Thomas Ruff, a German photographer and heir to the conceptual aesthetic who, together with Andreas Gursky, Candida Höfer and Thomas Struth, was part of the Düsseldorf School of Photography, where New Objectivity emerged, uses NASA’s public archives, saturating and draining them of colour, compressing them to offer new perspectives or rendering them in 3D. In ma.r.s (2010), he manipulates and reappropiates the black and white photographs provided by the Mars Reconnaissance Orbiter satellite. Ruff reflects on the role of photography in the digital age and says that the photographs “look real but are completely fictional”. For the artist, “vision has little to do with our eyes and more to do with our brain. The brain sees, not the eyes”.

Other conceptual creators have not only reappropriated archives and images of Mars, but actually sent their works to the planet itself. This is the case of Damien Hirst, who participated with a small piece as a calibration chart that he sent with the Beagle 2 space probe, launched by the European Space Agency in 2003. In 2015, the Mars Reconnaissance Orbiter detected that the craft, considered lost and destroyed on landing, was still on the surface of Mars, and that Hirst’s artwork remained intact, becoming the first work of art to reach the planet.

Like in the Lascaux caves, artists anticipated and prefigured in their work the fundamental questions surrounding the future of humanity and its drift. When government agencies began seriously to investigate the conditions that would allow humans to live beyond Earth’s frontiers and private sector companies, such as SpaceX, went public with their project to colonize Mars, the artist community became less interested in the success of these missions than in highlighting a new history of colonization in the cultural imaginary. It had for some time been speculating on the devastating consequences of climate change and the headlong rush of a humanity that revolted against extinction, reflecting on the inequalities of future colonization and what interstellar exodus would entail.

An example of this is the work of Vibha Galhotra, oscillating between the traditional and the technological. Galhotra explores the impact of human behaviour on the Anthropocene and its devastating consequences. She explores the capitalist logic that sees interplanetary migration as a way of escaping inevitable ecological catastrophe. Her sculptures and installations have a formal elegance reminiscent of traditional Indian culture. In her Life on Mars series (2020), she uses NASA images of the planet’s surface that she turns into hand-sewn murals made up of ghungroos (small metal bells worn by Indian and Pakistani classical dancers). Galhotra plays with processes of construction, deconstruction and reconstruction, combining reality and science fiction.

The work of artists like Halil Altindere and Janet Biggs analyses concepts such as that of the space refugee alongside the migratory crises on our planet. The Turkish artist creates a Fellini-like semi-utopia with the short film Space Refugee (2016-2018), featuring Muhammed Ahmed Faris, the first Syrian astronaut in space (a crewmember of Soyuz TM-3 to the Mir space station in 1987), who became an avid opponent of Syrian President Bashar al-Assad and is now a refugee in Istanbul. In the film, millions of Syrians leave their homeland in search of refuge in settlements on Mars. Faris contemplates the possibility of a better world on an empty planet devoid of the complexities of national politics.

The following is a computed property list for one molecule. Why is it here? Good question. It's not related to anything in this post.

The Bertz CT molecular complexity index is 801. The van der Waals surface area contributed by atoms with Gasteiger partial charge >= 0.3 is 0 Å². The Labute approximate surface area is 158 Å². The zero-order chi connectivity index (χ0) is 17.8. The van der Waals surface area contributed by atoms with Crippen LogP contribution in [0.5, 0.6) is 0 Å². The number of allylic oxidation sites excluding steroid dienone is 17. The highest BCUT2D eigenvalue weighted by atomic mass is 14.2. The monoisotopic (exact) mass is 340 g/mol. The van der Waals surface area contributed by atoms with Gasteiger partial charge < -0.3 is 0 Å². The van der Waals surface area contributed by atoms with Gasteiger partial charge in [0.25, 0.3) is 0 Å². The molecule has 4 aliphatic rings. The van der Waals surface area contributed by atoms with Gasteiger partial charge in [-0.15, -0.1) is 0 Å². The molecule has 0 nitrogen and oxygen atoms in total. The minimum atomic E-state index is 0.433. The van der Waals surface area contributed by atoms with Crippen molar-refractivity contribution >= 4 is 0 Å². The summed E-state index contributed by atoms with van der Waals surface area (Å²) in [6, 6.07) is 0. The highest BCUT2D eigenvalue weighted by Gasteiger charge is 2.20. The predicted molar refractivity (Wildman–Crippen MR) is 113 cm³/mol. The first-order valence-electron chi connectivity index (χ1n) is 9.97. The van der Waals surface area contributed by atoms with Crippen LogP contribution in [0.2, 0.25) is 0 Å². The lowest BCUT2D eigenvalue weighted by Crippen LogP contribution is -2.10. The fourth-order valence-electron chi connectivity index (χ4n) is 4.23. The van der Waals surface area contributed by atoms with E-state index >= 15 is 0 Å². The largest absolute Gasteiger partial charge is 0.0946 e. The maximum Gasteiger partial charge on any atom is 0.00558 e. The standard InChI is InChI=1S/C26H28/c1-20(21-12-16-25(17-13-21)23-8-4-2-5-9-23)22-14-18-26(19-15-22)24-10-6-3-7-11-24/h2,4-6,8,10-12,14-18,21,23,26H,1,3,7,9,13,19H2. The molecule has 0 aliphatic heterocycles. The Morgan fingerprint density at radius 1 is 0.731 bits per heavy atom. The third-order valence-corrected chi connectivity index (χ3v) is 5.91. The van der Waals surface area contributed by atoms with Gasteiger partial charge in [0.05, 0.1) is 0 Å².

The US photographer, performer and video artist Janet Biggs is known for her films of imposing, almost supernatural landscapes in inhospitable or politically compromised areas. Her miniseries-style work Like Walking on Mars (2018) combines images of the Mars Desert Research Station in Utah (used to simulate living conditions on Mars) with scenes from a Yemeni refugee camp in Djibouti, Ethiopian emigrants, observatories in the Canary Islands and a video recording of a rover on Mars. The theme is always the same: human movement, search, displacement and resettlement—the Ethiopian population driven out by drought, Yemenis escaping war and hunger and the destruction of the Earth by humankind that drives us to colonize Mars.

Will Earth’s socio-political dynamics be repeated in the new Martian colonies? Will the settlements on Mars be Noah’s Arks for the super-rich, or, as in Total Recall (Paul Verhoeven, 1990), will they lead to a fantasy of segregation where only the most disadvantaged classes have their extraterrestrial plot, leaving the Earth for a privileged few? Following Jameson’s maxim “it’s easier to imagine the end of the world than the end of capitalism”, the essence of which is captured in Mark Fisher’s “capitalist realism” (Capitalist Realism, Zero Books, 2009), everything seems to indicate that this new space race led by private companies will accentuate social and economic inequalities in a form of capitalism that expands beyond our atmosphere.

The candour of the men and women of the Lascaux caves and the optimism of the Space Art illustrators has somehow been replaced by a contemporary art unable to imagine a future that is not a reflection or an infinite repetition of the present and its socioeconomic conditions. Art suggests that capitalism, not humankind, is the real conqueror of worlds.

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Art on Mars: from the optimism of Space Art to the capitalist logic of contemporary art